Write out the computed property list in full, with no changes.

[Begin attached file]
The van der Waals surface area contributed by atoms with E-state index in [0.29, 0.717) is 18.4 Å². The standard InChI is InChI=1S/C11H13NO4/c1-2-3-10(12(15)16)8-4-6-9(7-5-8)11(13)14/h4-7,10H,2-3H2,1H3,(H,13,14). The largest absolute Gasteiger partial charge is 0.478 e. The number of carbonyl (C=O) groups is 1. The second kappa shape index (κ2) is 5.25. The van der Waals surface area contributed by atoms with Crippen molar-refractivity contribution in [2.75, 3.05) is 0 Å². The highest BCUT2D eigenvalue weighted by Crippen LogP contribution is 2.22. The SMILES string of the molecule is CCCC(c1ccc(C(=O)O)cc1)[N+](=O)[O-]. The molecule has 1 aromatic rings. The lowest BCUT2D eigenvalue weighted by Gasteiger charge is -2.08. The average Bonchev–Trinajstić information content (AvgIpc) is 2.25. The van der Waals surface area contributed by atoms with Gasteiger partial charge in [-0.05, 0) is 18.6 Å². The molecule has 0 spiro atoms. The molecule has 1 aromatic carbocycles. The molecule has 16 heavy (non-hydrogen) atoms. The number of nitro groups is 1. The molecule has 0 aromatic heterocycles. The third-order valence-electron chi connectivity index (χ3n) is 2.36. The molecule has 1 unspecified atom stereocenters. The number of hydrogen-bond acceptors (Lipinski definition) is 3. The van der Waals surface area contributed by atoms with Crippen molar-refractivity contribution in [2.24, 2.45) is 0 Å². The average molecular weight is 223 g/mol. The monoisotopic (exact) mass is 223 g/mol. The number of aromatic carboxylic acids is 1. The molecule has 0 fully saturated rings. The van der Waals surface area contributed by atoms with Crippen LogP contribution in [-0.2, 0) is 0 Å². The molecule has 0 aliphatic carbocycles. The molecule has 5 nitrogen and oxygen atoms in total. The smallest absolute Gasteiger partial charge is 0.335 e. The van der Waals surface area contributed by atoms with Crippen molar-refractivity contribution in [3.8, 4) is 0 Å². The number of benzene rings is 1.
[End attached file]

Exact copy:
The van der Waals surface area contributed by atoms with E-state index in [0.29, 0.717) is 18.4 Å². The standard InChI is InChI=1S/C11H13NO4/c1-2-3-10(12(15)16)8-4-6-9(7-5-8)11(13)14/h4-7,10H,2-3H2,1H3,(H,13,14). The largest absolute Gasteiger partial charge is 0.478 e. The number of carbonyl (C=O) groups is 1. The second kappa shape index (κ2) is 5.25. The van der Waals surface area contributed by atoms with Crippen molar-refractivity contribution in [2.75, 3.05) is 0 Å². The highest BCUT2D eigenvalue weighted by Crippen LogP contribution is 2.22. The SMILES string of the molecule is CCCC(c1ccc(C(=O)O)cc1)[N+](=O)[O-]. The molecule has 1 aromatic rings. The lowest BCUT2D eigenvalue weighted by Gasteiger charge is -2.08. The average Bonchev–Trinajstić information content (AvgIpc) is 2.25. The van der Waals surface area contributed by atoms with Gasteiger partial charge in [-0.05, 0) is 18.6 Å². The molecule has 0 spiro atoms. The molecule has 1 aromatic carbocycles. The molecule has 16 heavy (non-hydrogen) atoms. The number of nitro groups is 1. The molecule has 0 aromatic heterocycles. The third-order valence-electron chi connectivity index (χ3n) is 2.36. The molecule has 1 unspecified atom stereocenters. The number of hydrogen-bond acceptors (Lipinski definition) is 3. The van der Waals surface area contributed by atoms with Crippen molar-refractivity contribution in [2.24, 2.45) is 0 Å². The average molecular weight is 223 g/mol. The monoisotopic (exact) mass is 223 g/mol. The number of aromatic carboxylic acids is 1. The molecule has 0 fully saturated rings. The van der Waals surface area contributed by atoms with Crippen LogP contribution in [-0.2, 0) is 0 Å². The molecule has 0 aliphatic carbocycles. The molecule has 5 nitrogen and oxygen atoms in total. The smallest absolute Gasteiger partial charge is 0.335 e. The van der Waals surface area contributed by atoms with Crippen molar-refractivity contribution in [3.8, 4) is 0 Å². The number of benzene rings is 1.